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Congressional Briefing Highlights the Roles Science and Technology Play in Strengthening the Defense Industrial Base

Congressional Briefing Highlights the Roles Science and Technology Play in Strengthening the Defense Industrial Base

ASME recently joined the Coalition for National Security Research (CNSR) in hosting a Congressional briefing on the important role of Defense Science and Technology (S&T) funding in ensuring a strong defense industrial base.

Poster presentations showcasing DOD-funded research at CNSR-member universities framed the room for guests to view as they found their seats. Congressman Jack Bergman (R-MI) and Congressman Bill Flores (R-TX) met with researchers from universities in their own Congressional Districts to learn more about the scientific advances being made through DOD-funded research.

Major General (ret.) Nick Justice, Executive Director of PowerAmerica Manufacturing USA, moderated the event and introduced Dale Ormond, Principle Director for the Research Directorate OASD (R&E), to deliver opening remarks before four DOD-funded researchers presented their cutting-edge research to the audience of over 80.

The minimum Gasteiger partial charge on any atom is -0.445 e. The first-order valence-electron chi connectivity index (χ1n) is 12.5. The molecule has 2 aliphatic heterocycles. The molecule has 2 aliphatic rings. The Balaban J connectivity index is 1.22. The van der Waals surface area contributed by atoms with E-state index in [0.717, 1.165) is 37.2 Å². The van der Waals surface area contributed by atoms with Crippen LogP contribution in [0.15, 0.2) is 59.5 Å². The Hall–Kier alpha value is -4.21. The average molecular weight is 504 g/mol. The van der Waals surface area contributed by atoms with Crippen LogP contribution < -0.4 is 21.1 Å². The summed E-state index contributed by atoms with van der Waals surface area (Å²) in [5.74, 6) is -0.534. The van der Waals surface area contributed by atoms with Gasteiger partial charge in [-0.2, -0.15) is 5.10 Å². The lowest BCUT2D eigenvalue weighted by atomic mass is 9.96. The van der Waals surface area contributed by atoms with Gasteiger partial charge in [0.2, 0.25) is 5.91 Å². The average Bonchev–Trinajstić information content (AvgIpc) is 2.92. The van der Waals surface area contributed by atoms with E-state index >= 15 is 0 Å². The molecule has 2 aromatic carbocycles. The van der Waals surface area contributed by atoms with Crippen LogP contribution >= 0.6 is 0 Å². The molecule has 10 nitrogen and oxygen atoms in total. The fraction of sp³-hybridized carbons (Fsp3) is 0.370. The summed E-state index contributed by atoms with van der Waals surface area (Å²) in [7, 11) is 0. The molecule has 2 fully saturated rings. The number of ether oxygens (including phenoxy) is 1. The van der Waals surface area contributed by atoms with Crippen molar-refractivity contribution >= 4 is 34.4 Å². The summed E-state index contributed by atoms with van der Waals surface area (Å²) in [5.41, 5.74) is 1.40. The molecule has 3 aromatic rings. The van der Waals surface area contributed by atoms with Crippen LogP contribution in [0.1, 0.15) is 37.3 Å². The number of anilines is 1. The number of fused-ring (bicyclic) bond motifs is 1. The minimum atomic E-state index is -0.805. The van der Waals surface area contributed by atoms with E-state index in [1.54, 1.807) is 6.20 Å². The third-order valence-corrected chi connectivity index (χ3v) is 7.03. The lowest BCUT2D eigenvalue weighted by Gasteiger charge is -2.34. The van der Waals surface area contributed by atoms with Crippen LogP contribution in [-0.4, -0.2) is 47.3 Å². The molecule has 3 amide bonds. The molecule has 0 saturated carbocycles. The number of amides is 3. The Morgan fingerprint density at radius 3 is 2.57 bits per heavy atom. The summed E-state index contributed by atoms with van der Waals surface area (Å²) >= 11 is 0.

Dr. Neil Gershenfeld of MIT exhibited his work on creating new mechanical processes based on biology that allows manufacturers to digitize the actual material components. Dr. Andrew Ellington shared that impactful research often starts under DOD and that the future capabilities of the U.S. depend on the basic research conducted today. Dr. Tony Rivera of the University of Maryland highlighted the value of diversity in STEM, and Dr. Robert Ghrist of University of Pennsylvania spoke to the importance of interactive learning in STEM fields to increase comprehension of complex subjects and problem solving abilities. 

Following the presentations, Special Guest Rear Admiral (ret.) Mathew Klunder commented on the government’s vital role in the innovation ecosystem, as federal funding catalyzes additional investments elsewhere, multiplying its impact. Former Undersecretary of Defense for Acquisition, Technology, and Logistics John J. Young, Jr. offered closing remarks, testifying to the importance of a robust S&T program in ensuring a strong defense industrial base. He encouraged the audience to invest in research even when it has no obvious application, as those experiments often lead to world-changing discoveries.

A full video of the briefing will be available for viewing sometime in the future and a link will be included in a future edition of Capitol Update.

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